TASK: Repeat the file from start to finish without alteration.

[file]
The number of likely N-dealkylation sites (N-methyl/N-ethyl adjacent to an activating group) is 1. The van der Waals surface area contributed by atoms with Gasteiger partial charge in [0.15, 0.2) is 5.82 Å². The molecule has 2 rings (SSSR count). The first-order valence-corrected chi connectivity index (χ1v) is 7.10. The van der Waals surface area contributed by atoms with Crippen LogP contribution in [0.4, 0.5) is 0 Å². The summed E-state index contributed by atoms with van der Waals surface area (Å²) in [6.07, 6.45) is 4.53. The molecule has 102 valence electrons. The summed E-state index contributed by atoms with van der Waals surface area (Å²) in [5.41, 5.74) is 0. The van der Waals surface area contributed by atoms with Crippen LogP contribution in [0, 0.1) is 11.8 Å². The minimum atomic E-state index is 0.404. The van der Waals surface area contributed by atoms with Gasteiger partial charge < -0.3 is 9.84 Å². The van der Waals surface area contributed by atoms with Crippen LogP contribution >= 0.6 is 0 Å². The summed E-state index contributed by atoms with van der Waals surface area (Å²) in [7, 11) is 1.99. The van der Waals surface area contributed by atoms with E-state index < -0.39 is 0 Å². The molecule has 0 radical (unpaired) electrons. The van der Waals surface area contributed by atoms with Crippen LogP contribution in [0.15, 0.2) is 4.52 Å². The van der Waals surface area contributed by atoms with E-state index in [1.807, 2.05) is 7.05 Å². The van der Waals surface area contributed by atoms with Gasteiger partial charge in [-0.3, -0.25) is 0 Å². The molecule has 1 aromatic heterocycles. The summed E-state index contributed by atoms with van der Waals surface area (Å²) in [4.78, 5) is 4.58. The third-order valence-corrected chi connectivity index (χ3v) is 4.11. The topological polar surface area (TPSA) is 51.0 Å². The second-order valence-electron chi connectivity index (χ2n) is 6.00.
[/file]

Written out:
The number of likely N-dealkylation sites (N-methyl/N-ethyl adjacent to an activating group) is 1. The van der Waals surface area contributed by atoms with Gasteiger partial charge in [0.15, 0.2) is 5.82 Å². The molecule has 2 rings (SSSR count). The first-order valence-corrected chi connectivity index (χ1v) is 7.10. The van der Waals surface area contributed by atoms with Crippen LogP contribution in [0.4, 0.5) is 0 Å². The summed E-state index contributed by atoms with van der Waals surface area (Å²) in [6.07, 6.45) is 4.53. The molecule has 102 valence electrons. The summed E-state index contributed by atoms with van der Waals surface area (Å²) in [5.41, 5.74) is 0. The van der Waals surface area contributed by atoms with Crippen LogP contribution in [0, 0.1) is 11.8 Å². The minimum atomic E-state index is 0.404. The van der Waals surface area contributed by atoms with Gasteiger partial charge < -0.3 is 9.84 Å². The van der Waals surface area contributed by atoms with Crippen LogP contribution >= 0.6 is 0 Å². The summed E-state index contributed by atoms with van der Waals surface area (Å²) in [7, 11) is 1.99. The van der Waals surface area contributed by atoms with E-state index < -0.39 is 0 Å². The molecule has 0 radical (unpaired) electrons. The van der Waals surface area contributed by atoms with Crippen LogP contribution in [0.15, 0.2) is 4.52 Å². The van der Waals surface area contributed by atoms with E-state index in [1.807, 2.05) is 7.05 Å². The van der Waals surface area contributed by atoms with Gasteiger partial charge in [-0.3, -0.25) is 0 Å². The molecule has 1 aromatic heterocycles. The summed E-state index contributed by atoms with van der Waals surface area (Å²) in [4.78, 5) is 4.58. The third-order valence-corrected chi connectivity index (χ3v) is 4.11. The topological polar surface area (TPSA) is 51.0 Å². The second-order valence-electron chi connectivity index (χ2n) is 6.00.